The model confirms that the cost per ton of CO2 removed declines as the number of captured tons increases. Not surprisingly, when the second series is added, cost per ton goes up, but it then quickly levels off. Cost per ton is thus roughly the same at, say, 60 percent capture as it is at 90 percent capture. Since there are no economies of scale to be gained by going to 90 percent, companies can remove less — and significantly reduce their initial capital investment as well as the drop in efficiency once the plant is running.

The researchers conclude that as a near-term measure, partial capture looks promising. New coal plants with lower CO2 emissions would generate much-needed electricity while also demonstrating carbon capture and providing a setting for testing CO2 storage — steps that will accelerate the large-scale deployment of full capture in the future.

Source: Massachusetts Institute of Technology

Explore further: Carbon Capture: key green technology shackled by costs

Related Stories

Permafrost: hiding a climate time bomb?

November 20, 2015

On the front line of climate change in the Canadian Arctic, scientists hunt for clues to a potentially catastrophic global warming trend: melting permafrost.

Could companies someday make a profit off unwanted CO2?

November 18, 2015

The world has a carbon dioxide problem, and to fix it, much attention has been paid to renewable energy sources, which don't emit the greenhouse gas. But what if we could turn waste CO2 into marketable chemicals and fuels ...

Seagrass restoration paying off for eastern shore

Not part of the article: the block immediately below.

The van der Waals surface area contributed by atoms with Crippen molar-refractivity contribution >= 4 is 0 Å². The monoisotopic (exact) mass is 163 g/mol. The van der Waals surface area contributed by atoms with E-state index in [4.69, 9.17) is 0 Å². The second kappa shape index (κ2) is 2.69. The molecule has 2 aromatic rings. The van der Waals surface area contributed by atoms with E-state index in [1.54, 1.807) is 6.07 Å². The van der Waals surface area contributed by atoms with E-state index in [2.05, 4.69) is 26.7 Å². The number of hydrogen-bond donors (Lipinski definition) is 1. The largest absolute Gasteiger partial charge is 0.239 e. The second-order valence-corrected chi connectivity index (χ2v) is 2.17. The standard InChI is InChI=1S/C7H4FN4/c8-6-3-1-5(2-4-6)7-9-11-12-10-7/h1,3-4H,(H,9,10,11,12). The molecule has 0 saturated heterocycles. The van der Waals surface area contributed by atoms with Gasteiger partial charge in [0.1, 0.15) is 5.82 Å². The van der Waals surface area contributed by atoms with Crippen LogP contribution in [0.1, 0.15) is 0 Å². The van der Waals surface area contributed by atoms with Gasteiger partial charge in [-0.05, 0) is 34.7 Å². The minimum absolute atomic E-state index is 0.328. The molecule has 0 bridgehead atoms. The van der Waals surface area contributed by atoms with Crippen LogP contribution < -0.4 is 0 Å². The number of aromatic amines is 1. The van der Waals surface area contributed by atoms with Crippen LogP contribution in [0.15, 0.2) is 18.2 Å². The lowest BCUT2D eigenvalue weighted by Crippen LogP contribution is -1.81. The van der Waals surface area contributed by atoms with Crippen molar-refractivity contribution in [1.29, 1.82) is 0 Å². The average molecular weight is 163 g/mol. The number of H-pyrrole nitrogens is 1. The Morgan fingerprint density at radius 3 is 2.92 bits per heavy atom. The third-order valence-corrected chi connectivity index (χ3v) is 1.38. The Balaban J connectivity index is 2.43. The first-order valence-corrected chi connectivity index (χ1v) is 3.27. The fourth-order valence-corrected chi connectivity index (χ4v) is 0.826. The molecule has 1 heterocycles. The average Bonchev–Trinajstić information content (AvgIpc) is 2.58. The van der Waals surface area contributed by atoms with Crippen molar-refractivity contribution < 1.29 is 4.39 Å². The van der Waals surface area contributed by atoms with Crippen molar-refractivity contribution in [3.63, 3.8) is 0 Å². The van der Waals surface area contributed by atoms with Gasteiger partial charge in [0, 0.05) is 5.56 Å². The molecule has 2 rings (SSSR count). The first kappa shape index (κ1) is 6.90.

October 30, 2015

Seagrasses are crucial to the health of shallow coastal marine environments, in Virginia and worldwide. Seagrass meadows provide habitat and serve as nursery and feeding grounds to a diverse range of sea creatures – crustaceans, ...

Peru creates huge national park in Amazon basin

November 7, 2015

Peru is creating a national park to protect a vast territory in the Amazon basin that is vulnerable to drug trafficking and illegal logging and mining, the country's environment minister said Saturday.

Recommended for you

The ethics of robot love

November 25, 2015

There was to have been a conference in Malaysia last week called Love and Sex with Robots but it was cancelled. Malaysian police branded it "illegal" and "ridiculous". "There is nothing scientific about sex with robots," ...

Glider pilots aim for the stratosphere

November 20, 2015

Talk about serendipity. Einar Enevoldson was strolling past a scientist's office in 1991 when he noticed a freshly printed image tacked to the wall. He was thunderstruck; it showed faint particles in the sky that proved something ...


Adjust slider to filter visible comments by rank

Display comments: newest first

3.7 / 5 (3) Nov 17, 2008
So how are they going to capture the carbon dioxide?
1 / 5 (4) Nov 17, 2008
I'm guessing, but if the astronauts are going to start recycling their body fluids for drinking water, someone could figure how to remove the CO2 from using coal.
5 / 5 (1) Nov 18, 2008
What the hell are you talking about? Do you even know what coal is?

...we're talking about cola, aren't we??? LMAO
5 / 5 (1) Nov 18, 2008
May I submit the following alternative?

4 / 5 (1) Nov 19, 2008
This is a model. Where is the field test to vallidate it? Computer models are not a primary source of data.
4 / 5 (1) Nov 24, 2008
Yeah, again back to coals. Why those people don't get it-there are so many alternatives, why should they use coal!

Please sign in to add a comment. Registration is free, and takes less than a minute. Read more

Click here to reset your password.
Sign in to get notified via email when new comments are made.